African Fig Fly

An African fig fly adult. (Photo from factsheet; Photo courtesy of Benjamin Davidson.)

An African fig fly adult. Photo not to scale. (Photo from factsheet; Photo courtesy of Benjamin Davidson.)

Why are we writing about a pest that affects a primary host crop that we don’t grow in WI?

Excerpt from the African Fig Fly Factsheet:

“The African fig fly (AFF), Zaprionus indianus, is an invasive vinegar fly closely related to flies in the genus Drosophila [which includes the common vinegar fly (also sometimes called the common fruit fly) and spotted-wing drosophila (SWD)].  AFF is native to Africa, Eurasia and the Middle East.  It was first detected in the United States in Florida in 2005, where it is now well established.  In 2012, AFF (a single adult) was first detected in Wisconsin.  In 2017, larger numbers of AFF were found in the state in traps used to monitor for SWD.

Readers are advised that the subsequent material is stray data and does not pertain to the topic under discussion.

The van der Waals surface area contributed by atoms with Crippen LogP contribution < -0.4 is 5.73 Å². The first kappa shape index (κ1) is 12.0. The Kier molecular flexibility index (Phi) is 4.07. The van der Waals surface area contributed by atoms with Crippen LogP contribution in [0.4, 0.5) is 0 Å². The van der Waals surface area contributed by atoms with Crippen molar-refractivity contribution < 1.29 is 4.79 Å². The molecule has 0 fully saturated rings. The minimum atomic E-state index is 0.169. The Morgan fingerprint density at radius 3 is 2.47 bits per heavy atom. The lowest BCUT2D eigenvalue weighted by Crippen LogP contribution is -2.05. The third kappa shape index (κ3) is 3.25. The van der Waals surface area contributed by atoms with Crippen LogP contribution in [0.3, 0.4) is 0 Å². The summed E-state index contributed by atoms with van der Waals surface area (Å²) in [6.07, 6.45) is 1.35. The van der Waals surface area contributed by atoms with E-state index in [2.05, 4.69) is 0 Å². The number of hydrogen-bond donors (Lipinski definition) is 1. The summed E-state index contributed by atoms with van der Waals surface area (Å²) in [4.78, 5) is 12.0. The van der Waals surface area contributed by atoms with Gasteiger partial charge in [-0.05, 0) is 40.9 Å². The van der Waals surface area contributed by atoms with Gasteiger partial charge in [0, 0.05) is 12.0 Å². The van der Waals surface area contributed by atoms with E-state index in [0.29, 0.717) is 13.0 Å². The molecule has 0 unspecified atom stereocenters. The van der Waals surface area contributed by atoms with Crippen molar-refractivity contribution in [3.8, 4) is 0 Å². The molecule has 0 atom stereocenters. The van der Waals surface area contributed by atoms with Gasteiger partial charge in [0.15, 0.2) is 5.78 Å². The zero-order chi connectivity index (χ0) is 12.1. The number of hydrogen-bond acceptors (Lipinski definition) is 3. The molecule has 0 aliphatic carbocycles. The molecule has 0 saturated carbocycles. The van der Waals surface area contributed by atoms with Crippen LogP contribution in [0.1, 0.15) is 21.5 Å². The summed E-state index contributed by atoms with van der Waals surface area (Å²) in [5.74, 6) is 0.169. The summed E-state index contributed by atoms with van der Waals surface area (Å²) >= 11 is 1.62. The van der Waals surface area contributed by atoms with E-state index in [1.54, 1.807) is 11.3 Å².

Outside of Wisconsin, AFF has had its biggest economic impact in commercial fig production, and has not been found to have a significant economic impact on other agricultural crops.  In Wisconsin, the potential economic impact of AFF on fruit and other crops is not yet known.  Because AFF reproduces readily and can rapidly expand its range, careful monitoring for this insect in the state is warranted.”

For more information on this pest, check out factsheet XHT1267.

View African Fig Fly factsheet.